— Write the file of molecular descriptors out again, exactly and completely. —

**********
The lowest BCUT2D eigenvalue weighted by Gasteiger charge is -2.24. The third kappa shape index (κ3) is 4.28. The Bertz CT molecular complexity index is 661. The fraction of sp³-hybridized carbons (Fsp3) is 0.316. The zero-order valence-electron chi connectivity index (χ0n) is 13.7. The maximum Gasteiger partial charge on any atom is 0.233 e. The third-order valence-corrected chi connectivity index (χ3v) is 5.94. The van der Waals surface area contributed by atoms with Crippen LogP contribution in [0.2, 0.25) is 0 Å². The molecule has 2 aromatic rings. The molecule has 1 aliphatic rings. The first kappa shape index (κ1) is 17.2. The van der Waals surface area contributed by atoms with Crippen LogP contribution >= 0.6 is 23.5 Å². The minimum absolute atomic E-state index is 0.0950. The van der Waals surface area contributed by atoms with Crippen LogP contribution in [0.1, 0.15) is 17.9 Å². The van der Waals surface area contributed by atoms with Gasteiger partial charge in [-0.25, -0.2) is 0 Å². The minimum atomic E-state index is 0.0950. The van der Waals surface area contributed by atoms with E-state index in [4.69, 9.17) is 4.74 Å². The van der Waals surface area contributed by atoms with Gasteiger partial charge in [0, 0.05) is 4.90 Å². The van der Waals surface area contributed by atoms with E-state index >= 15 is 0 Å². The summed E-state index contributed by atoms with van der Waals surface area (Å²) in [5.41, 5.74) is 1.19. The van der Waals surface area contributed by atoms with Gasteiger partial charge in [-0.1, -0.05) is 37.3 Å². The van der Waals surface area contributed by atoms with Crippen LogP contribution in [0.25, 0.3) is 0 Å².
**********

The lowest BCUT2D eigenvalue weighted by Gasteiger charge is -2.24. The third kappa shape index (κ3) is 4.28. The Bertz CT molecular complexity index is 661. The fraction of sp³-hybridized carbons (Fsp3) is 0.316. The zero-order valence-electron chi connectivity index (χ0n) is 13.7. The maximum Gasteiger partial charge on any atom is 0.233 e. The third-order valence-corrected chi connectivity index (χ3v) is 5.94. The van der Waals surface area contributed by atoms with Crippen LogP contribution in [0.2, 0.25) is 0 Å². The molecule has 2 aromatic rings. The molecule has 1 aliphatic rings. The first kappa shape index (κ1) is 17.2. The van der Waals surface area contributed by atoms with Crippen LogP contribution >= 0.6 is 23.5 Å². The minimum absolute atomic E-state index is 0.0950. The van der Waals surface area contributed by atoms with Crippen LogP contribution in [0.1, 0.15) is 17.9 Å². The van der Waals surface area contributed by atoms with Gasteiger partial charge in [-0.25, -0.2) is 0 Å². The minimum atomic E-state index is 0.0950. The van der Waals surface area contributed by atoms with E-state index in [4.69, 9.17) is 4.74 Å². The van der Waals surface area contributed by atoms with Gasteiger partial charge in [0, 0.05) is 4.90 Å². The van der Waals surface area contributed by atoms with E-state index >= 15 is 0 Å². The summed E-state index contributed by atoms with van der Waals surface area (Å²) in [5.41, 5.74) is 1.19. The van der Waals surface area contributed by atoms with Gasteiger partial charge in [-0.1, -0.05) is 37.3 Å². The van der Waals surface area contributed by atoms with Crippen LogP contribution in [0.25, 0.3) is 0 Å².